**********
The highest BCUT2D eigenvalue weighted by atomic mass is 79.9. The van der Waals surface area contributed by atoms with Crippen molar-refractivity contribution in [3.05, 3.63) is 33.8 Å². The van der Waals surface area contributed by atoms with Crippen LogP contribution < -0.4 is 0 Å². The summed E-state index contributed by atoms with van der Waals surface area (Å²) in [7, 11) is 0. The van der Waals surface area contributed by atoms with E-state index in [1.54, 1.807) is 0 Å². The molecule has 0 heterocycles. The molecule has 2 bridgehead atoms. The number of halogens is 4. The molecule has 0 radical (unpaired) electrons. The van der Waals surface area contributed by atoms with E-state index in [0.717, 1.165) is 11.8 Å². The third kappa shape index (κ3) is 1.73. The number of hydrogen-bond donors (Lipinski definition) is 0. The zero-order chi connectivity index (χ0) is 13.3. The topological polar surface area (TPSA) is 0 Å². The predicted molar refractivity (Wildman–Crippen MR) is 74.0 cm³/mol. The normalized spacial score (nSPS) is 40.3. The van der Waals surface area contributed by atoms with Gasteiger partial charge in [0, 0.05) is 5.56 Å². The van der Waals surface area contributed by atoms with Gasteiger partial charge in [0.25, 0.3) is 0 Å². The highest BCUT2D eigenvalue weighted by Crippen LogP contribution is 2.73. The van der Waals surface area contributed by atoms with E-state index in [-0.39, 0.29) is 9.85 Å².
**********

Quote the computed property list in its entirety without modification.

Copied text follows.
The highest BCUT2D eigenvalue weighted by atomic mass is 79.9. The van der Waals surface area contributed by atoms with Crippen molar-refractivity contribution in [3.05, 3.63) is 33.8 Å². The van der Waals surface area contributed by atoms with Crippen LogP contribution < -0.4 is 0 Å². The summed E-state index contributed by atoms with van der Waals surface area (Å²) in [7, 11) is 0. The van der Waals surface area contributed by atoms with E-state index in [1.54, 1.807) is 0 Å². The molecule has 0 heterocycles. The molecule has 2 bridgehead atoms. The number of halogens is 4. The molecule has 0 radical (unpaired) electrons. The van der Waals surface area contributed by atoms with E-state index in [0.717, 1.165) is 11.8 Å². The third kappa shape index (κ3) is 1.73. The number of hydrogen-bond donors (Lipinski definition) is 0. The zero-order chi connectivity index (χ0) is 13.3. The topological polar surface area (TPSA) is 0 Å². The predicted molar refractivity (Wildman–Crippen MR) is 74.0 cm³/mol. The normalized spacial score (nSPS) is 40.3. The van der Waals surface area contributed by atoms with Gasteiger partial charge in [0, 0.05) is 5.56 Å². The van der Waals surface area contributed by atoms with Gasteiger partial charge in [0.25, 0.3) is 0 Å². The highest BCUT2D eigenvalue weighted by Crippen LogP contribution is 2.73. The van der Waals surface area contributed by atoms with E-state index in [-0.39, 0.29) is 9.85 Å².